The Spartans defense was not up to par last season. Michigan State allowed 33.2 points per game, 39.2 in Big Ten games and an astounding 44.8 in six conference losses. The Spartans were particularly poor against the run, yielding more yards than all but seven teams in the country. Michigan State was adequate against the pass, but only one starter returns in the secondary. The Spartans did not make enough big plays and perhaps worst for a young unit—the team yielded progressively more to opponents as the season progressed.
As with the Spartans team in general, however, the x-factor is new coach John L. Smith. How will his new style change Michigan State's fortunes? The question is very difficult to answer at this point. Smith employs an attacking style of defense, consistently rushing at least five players. With an experienced front seven that was torn apart against the run last season, something has to change.
Key 2002 Stats: NCAA rank in ( )
Scoring defense: 33.2 (96)
Rushing yards allowed: 213.8 (110)
Yards per carry: 4.73
Passing yards allowed: 188.83 (30)
Yards per pass: 6.78
Total defense, yards allowed: 402.67 (83)
Yards per play: 5.52
Turnovers forced: 19—six fumbles forced, 13 INT
Sacks: 19 for 113 yards.
Defensive Line Analysis:
All four starters return to a unit that must show improvement. The pass rush needs improvement, but an increased sack total should come with Smith's attacking style. If it does not and the extra man out of coverage is exposed, the Spartans are going to suffer many long afternoons.
More importantly, especially for Smith's defensive philosophy, the Spartans must improve against the run, and that starts up front, where Michigan State was obliterated last season.
Five defensive tackles received starts last season, and all five return this year. The starters are a pair of juniors—312-pound Brandon McKinney and 294-pound Matthias Askew—each of whom received four starts last season. McKinney contributed 26 tackles, 3.5 for loss and two sacks last season, while Askew added 46-6-1.
The top reserves at tackle all have ample starting experience. Kyle Rasmussen has started 28 games, including all 12 last season—eight at tackle and four at end. The 303-pound senior will be a top reserve across the line this season. He led the defensive tackles with 49 stops last year. 269-pound junior Greg Yeaster started the season's last two games at tackle and finished the year with 13 tackles. Another junior, 298-pound Kevin Vickerson, had six starts, and 42-6-1.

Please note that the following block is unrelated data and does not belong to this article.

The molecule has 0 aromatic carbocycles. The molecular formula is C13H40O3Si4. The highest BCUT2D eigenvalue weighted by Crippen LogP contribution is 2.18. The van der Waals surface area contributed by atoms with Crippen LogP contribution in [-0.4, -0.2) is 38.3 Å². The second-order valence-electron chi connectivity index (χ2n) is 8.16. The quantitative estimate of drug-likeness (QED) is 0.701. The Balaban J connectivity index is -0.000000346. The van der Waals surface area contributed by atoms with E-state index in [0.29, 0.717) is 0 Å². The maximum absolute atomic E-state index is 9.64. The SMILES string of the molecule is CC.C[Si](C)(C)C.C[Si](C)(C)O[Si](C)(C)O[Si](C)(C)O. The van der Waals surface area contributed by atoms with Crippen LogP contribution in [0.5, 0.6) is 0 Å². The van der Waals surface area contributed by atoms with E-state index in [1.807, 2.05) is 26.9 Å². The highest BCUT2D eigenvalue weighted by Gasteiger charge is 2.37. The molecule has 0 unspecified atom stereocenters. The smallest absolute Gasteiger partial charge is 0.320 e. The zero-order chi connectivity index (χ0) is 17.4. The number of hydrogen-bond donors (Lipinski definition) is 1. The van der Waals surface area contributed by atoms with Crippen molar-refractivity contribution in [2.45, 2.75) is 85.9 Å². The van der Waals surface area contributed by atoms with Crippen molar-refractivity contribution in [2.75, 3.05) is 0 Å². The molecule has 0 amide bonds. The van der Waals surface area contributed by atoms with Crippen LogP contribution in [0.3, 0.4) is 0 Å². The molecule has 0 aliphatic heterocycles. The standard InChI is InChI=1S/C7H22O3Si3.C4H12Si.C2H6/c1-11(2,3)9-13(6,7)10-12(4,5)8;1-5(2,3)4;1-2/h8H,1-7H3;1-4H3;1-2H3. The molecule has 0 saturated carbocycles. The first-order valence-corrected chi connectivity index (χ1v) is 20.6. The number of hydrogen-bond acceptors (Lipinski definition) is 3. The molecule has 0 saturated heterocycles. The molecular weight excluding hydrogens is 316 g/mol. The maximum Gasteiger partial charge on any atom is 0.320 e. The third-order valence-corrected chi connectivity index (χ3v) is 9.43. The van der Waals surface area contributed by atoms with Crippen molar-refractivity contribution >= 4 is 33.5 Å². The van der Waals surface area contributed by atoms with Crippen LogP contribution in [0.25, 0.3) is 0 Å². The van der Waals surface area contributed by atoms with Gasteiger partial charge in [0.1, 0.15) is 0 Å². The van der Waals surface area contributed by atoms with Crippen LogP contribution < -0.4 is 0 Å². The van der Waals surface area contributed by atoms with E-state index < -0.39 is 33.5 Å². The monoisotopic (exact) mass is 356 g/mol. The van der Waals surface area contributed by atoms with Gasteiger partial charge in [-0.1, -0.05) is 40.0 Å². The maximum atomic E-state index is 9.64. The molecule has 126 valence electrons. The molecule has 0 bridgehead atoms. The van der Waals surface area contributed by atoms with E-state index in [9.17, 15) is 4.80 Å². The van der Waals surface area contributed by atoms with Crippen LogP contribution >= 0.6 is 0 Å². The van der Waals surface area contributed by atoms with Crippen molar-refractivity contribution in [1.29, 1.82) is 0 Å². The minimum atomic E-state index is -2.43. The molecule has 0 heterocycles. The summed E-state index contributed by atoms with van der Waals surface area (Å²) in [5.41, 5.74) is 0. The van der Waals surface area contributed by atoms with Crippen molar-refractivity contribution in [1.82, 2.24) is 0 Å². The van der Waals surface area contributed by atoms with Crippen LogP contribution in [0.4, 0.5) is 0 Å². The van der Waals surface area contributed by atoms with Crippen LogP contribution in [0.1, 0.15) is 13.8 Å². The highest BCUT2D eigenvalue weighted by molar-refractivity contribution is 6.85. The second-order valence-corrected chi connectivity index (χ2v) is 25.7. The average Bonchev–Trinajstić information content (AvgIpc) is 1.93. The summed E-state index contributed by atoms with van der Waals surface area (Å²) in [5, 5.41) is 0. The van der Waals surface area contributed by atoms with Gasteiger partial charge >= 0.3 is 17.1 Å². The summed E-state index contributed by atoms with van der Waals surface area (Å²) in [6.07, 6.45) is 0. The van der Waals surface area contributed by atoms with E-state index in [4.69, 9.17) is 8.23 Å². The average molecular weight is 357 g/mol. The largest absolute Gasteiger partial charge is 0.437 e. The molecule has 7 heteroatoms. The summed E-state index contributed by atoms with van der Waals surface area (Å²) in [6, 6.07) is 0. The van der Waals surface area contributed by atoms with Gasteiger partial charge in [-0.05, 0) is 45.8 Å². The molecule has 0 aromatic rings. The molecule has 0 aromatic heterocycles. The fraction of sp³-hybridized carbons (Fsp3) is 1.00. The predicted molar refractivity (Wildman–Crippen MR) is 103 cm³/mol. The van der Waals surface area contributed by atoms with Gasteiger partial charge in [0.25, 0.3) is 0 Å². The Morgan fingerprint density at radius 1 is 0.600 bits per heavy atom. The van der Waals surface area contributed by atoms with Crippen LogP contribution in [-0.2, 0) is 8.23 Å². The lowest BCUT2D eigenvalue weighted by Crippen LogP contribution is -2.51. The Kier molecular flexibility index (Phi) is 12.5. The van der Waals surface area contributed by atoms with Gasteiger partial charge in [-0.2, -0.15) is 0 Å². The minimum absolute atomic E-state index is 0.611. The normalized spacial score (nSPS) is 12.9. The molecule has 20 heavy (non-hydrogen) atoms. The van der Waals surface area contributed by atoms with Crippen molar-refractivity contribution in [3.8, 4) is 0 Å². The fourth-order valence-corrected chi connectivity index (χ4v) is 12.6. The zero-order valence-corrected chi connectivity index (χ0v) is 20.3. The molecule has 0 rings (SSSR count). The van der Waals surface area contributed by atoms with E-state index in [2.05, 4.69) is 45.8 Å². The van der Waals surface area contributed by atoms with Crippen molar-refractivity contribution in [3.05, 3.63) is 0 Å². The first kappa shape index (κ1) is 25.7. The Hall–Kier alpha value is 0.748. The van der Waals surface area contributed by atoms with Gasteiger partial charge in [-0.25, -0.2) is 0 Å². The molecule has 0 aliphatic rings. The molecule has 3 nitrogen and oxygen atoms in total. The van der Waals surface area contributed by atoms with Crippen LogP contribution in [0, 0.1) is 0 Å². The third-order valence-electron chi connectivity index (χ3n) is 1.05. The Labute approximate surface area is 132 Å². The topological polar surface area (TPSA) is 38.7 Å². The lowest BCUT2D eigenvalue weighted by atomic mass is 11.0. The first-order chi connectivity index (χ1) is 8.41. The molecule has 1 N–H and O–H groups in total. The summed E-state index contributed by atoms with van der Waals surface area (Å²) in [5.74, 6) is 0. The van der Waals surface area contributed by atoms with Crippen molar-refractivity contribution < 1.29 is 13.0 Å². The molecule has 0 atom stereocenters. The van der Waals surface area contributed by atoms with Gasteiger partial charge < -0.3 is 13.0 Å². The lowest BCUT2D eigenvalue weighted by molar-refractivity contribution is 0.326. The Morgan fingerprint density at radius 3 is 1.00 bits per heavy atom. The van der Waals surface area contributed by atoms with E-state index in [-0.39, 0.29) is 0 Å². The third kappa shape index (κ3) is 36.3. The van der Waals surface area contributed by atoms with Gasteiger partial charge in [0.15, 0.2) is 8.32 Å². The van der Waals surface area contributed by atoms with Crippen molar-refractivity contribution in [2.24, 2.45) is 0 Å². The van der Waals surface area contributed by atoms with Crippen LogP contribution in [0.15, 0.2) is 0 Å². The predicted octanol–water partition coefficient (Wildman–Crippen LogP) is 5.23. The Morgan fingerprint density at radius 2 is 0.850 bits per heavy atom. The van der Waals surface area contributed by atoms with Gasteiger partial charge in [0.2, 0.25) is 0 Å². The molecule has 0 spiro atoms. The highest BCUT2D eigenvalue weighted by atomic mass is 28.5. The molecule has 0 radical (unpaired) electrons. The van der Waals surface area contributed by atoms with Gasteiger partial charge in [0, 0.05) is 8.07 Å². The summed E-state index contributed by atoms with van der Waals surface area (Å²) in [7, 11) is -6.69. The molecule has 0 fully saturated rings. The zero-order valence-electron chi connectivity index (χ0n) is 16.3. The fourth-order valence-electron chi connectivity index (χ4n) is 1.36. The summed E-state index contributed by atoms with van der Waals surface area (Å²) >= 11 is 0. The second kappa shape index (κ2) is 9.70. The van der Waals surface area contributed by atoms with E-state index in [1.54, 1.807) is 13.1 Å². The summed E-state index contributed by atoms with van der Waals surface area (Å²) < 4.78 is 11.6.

Senior Greg Taplin is starting for the third consecutive season at defensive end. The 259-pounder contributed 38-2-2 in 2002. Joining him at end is 264-pound junior Clifford Dukes, who displayed a reasonable ability to disrupt the backfield last season, leading the Spartans with four sacks and tallying 8.5 TFL, second on Michigan State's defense.
The top reserve at end is 279-pound redshirt freshman Clifton Ryan, who had two tackles a year ago.
Far and away the best defensive unit, the Spartans linebackers should provide adequate to good production. All four starters return and Smith's defense provides four spots for them, even if three will be on the field at any one time.
234-pound junior Ronald Stanley, who started on the weakside last season, moves to the middle, or MIKE ‘backer, spot this year. He is the Spartans' top returning tackler, recording 99 stops last season. Entering his third year as a starter, Stanley also led the team with 9 TFL.
Moving from the middle to the strongside is 270-pound Mike Labinjo, who recorded 62-5-1 last season. Labinjo started at the SAM position two seasons ago.
A couple of twists for the Spartans defense are more than mere monikers. 249-pound sophomore Seth Mitchell, who started five of the last six games at middle linebacker last season, moves to the newly renamed WHIP position, replacing the old WILL spot on the depth chart. As the name suggests, Mitchell, who had 29 tackles, will play a more active role from this spot.
At times, MSU will replace the SAM ‘backer with a BANDIT linebacker, Monquiz Wedlow. The 199-pound senior was third on the team with 90 tackles last year and also recorded three sacks, starting 11 games last season.
Michigan State gave up the third fewest yard through the air of any team in the Big Ten last season, but only Indiana allowed more passing touchdowns (23) than the Spartans 22. Michigan State's coverage units certainly could have benefited from a better pass rush, and this year will be no different in that regard. This season, however, the Spartans have to replace four of their top five defensive backs. The unit has talent, but there is a dearth of experience.
The long returning starter in the secondary is 195-pound junior free safety Jason Harmon, who boasts nine career starts and 2002 numbers that included 64 tackles and three interceptions. Joining Harmon is 196-pound sophomore Eric Smith, who should be solid at strong safety.
Smith prefers to leave his corners in man coverage, allowing him to be more aggressive up front. Thus, plenty of attention will be drawn toward new starters Ashton Watson and Roderick Maples. Both are athletic, especially Watson, a 6-0, 177-pound player who can fly. According to Smith, Maples had the best spring he has ever witnessed from a corner. So perhaps there is hope for Michigan State's aggressive scheme.
If nothing else, Michigan State's defense will be more exciting than last season's version. The team may still give up plenty of yards, perhaps in a more balanced fashion this season, but the Spartans will likely make more big plays once Smith's defense is implemented. With a talented group of linebackers, an aggressive, attacking scheme would appear the best medicine for an ailing unit. Still, do not expect Michigan State to stop too many teams in their tracks.